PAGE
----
Ferrucci and colleagues  suggest that we need to understand the method by which frailty interventions are effective or not for both the care recipient and their carer. Of the few randomised controlled frailty interventions that have included carers, the outcome measurement has been carer burden. The results for carer burden levels have varied; with improvement , worsening , no change  and a small effect experienced by co-residing carers . To our knowledge, no randomised controlled intervention targeting frailty has examined carer experiences post intervention.
The responsibility placed on carers during frailty interventions can make caregiving a complex experience . Carers are often relied upon to encourage adherence to frailty intervention strategies, with some carers expected to learn how to deal with complicated treatments, medications and provide symptom management [12, 13]. Schulz  questions whether a desired effect for the older care recipient equates to a preferred carer effect. For example, a frailty intervention may involve attending regular group counselling sessions. If the carer is required to provide transport, this may be at the expense of the carer’s social or employment commitments. If as a consequence carer burden is experienced this may have a negative impact on the care recipient which may then influence the frailty intervention outcome. Alternatively, an intervention targeting frailty may have a positive impact on the carer. It has been suggested that the inclusion of carers in frailty intervention outcome assessments may produce a more positive or successful intervention for all involved [14, 15]. Frailty levels and disability impact adversely on carers  and so the exclusion of carers from outcome assessment ultimately negates a broader perspective of who benefits from interventional research that targets frailty.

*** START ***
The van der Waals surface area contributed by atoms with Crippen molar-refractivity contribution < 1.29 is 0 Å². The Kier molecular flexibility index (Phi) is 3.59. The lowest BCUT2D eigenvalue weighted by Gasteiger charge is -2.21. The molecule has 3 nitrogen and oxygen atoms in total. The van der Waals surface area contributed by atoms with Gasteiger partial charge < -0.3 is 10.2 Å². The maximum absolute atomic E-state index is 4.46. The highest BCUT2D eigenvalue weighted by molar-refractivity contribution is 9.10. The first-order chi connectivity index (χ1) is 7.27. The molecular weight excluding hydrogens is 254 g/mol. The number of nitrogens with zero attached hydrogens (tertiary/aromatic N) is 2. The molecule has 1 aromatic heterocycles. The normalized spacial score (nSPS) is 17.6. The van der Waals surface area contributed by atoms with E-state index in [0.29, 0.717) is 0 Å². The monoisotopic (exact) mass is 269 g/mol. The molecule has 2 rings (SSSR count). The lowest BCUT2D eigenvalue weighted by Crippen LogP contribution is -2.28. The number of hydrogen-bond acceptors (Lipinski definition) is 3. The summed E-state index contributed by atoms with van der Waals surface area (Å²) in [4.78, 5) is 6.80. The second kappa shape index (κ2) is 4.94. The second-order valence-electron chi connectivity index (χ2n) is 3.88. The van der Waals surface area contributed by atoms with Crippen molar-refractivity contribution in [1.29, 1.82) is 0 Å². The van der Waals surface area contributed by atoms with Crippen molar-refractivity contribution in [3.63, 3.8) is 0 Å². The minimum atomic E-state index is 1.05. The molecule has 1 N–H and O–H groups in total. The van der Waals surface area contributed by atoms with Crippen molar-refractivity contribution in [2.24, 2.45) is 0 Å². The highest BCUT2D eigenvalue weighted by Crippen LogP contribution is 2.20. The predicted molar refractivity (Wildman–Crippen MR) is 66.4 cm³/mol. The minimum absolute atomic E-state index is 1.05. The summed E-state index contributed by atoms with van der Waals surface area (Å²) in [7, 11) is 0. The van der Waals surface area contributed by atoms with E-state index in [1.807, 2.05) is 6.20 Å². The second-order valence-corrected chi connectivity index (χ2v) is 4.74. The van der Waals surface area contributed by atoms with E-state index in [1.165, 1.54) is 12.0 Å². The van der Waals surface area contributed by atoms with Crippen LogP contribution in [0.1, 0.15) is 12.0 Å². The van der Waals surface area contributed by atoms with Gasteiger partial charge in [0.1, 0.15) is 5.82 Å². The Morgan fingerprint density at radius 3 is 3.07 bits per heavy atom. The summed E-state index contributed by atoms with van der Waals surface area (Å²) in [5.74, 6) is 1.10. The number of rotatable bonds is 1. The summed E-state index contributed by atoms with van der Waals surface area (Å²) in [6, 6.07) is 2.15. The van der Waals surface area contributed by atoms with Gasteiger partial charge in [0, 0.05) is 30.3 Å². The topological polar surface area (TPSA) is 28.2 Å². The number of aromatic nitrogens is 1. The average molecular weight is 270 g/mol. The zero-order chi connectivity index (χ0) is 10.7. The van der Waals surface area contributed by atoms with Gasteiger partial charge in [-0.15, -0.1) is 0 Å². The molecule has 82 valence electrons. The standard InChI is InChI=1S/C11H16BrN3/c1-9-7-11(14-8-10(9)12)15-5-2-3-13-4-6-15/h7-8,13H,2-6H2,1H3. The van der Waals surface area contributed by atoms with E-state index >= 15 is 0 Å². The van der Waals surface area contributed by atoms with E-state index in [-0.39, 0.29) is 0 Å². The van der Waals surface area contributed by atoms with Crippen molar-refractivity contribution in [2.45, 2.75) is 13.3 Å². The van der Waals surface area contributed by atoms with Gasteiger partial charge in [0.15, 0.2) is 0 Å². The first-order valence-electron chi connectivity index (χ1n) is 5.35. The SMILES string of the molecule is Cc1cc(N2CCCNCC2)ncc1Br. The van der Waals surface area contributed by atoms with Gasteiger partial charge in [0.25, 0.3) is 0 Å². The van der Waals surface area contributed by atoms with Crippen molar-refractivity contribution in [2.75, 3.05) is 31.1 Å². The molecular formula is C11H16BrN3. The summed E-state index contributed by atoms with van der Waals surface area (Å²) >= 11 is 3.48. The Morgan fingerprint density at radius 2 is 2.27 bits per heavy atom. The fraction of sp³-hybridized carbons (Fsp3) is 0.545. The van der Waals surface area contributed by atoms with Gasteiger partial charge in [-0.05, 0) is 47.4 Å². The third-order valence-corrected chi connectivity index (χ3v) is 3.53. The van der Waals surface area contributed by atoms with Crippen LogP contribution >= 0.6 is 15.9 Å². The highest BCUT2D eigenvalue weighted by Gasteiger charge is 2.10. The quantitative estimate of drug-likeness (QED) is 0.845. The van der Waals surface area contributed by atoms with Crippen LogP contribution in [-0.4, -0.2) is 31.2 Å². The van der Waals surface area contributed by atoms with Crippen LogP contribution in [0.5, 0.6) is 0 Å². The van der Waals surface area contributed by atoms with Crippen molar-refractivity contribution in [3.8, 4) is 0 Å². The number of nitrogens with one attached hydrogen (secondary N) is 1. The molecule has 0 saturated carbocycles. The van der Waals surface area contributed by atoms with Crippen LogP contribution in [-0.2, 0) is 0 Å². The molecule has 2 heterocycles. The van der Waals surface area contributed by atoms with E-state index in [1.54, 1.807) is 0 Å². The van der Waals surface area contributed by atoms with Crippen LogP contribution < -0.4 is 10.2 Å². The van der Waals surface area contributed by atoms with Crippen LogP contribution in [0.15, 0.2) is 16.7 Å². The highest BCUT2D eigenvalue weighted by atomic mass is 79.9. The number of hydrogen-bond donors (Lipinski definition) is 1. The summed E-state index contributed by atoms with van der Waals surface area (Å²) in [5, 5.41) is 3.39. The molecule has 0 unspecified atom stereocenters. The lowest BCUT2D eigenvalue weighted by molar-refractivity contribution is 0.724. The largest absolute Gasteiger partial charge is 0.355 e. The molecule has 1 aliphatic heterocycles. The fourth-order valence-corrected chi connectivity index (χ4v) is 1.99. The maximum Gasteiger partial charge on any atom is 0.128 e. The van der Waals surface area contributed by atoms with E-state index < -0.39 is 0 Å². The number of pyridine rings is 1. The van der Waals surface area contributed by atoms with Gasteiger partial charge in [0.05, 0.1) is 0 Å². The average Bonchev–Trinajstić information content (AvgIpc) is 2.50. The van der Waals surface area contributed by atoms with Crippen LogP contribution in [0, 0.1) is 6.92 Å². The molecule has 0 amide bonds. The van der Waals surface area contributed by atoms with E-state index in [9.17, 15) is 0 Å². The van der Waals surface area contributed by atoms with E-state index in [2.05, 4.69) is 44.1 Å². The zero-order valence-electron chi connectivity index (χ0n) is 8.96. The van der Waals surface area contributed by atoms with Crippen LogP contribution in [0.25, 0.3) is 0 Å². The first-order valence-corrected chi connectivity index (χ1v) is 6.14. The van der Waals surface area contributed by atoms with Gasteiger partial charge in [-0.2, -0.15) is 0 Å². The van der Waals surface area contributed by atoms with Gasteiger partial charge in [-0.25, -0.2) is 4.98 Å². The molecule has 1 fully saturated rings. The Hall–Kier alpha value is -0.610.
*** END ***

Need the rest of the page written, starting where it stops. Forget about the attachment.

The potential physical, emotional and social impact of providing care  is further cause to include reactions to caregiving in frailty intervention evaluations. Carers can experience a significant decline in their own physical and mental health, as well as a negative impact on their employment and education prospects, their financial position, and their ability to participate in social and community life [17–19]. Carers also have significantly higher levels of depression and anxiety compared to the general population . The most outstanding feature of caregiving research is the heterogeneity among reactions to caregiving. Reactions to caregiving are complex and diverse, and often relate to the carers’ positive or negative perception of their experience. Satisfying components of caregiving include improved relationships and strengthening of bonds, increased self-esteem and personal achievement in providing care .
The considerable consequences of reactions to caregiving necessitate the inclusion of carers in the investigation and evaluation of frailty interventions. The aim of this study is to examine carers’ reactions to caregiving during a frailty intervention for community living older people and three months post intervention.